Three-atom thick LED from the University of Washington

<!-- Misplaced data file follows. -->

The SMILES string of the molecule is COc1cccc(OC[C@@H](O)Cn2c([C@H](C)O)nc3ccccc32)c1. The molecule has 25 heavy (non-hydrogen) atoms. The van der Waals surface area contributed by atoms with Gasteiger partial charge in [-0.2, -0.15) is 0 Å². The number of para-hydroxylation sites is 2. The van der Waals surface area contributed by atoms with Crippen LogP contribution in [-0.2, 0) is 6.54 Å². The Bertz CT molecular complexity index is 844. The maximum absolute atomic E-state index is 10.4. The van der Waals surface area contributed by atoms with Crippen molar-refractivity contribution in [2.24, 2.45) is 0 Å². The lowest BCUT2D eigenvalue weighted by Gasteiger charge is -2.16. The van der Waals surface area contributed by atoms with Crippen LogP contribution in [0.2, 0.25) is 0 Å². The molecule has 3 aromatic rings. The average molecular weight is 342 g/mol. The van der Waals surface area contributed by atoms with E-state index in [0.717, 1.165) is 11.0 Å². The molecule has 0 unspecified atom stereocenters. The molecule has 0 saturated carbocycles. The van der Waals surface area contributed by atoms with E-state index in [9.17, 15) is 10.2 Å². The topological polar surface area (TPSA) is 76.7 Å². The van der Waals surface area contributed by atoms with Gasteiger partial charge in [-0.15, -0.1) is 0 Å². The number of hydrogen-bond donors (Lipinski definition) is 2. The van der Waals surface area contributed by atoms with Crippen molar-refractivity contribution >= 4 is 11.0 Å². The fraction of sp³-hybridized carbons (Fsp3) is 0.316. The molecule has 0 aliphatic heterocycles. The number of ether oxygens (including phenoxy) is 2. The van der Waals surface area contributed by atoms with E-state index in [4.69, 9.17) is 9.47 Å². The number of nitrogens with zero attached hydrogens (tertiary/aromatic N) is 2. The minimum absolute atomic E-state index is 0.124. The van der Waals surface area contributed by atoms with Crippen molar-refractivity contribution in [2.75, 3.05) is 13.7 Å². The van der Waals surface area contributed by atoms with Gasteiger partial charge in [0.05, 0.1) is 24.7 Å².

Companies have been racing to slim down LED backlights as devices get ever thinner, but the University of Washington may have just beaten everyone to the finish line. Its scientists have developed an LED that, at three atoms thick, is easily the thinnest LED to date -- in fact, it's impossible to build something thinner using current knowledge. The key ingredient is tungsten diselenide, the thinnest known semiconductor. A single sheet of the material is less than a tenth as thick as a conventional LED, but still emits measurable light. It's flexible and strong, too. On a basic level, the technology could be handy for optical circuits, nanolasers and other areas where miniscule lighting is necessary. However, the researchers also see uses for their LED in mobile devices -- it could end up in wearables and other gadgets where even a slight difference in thickness could make a big impact.

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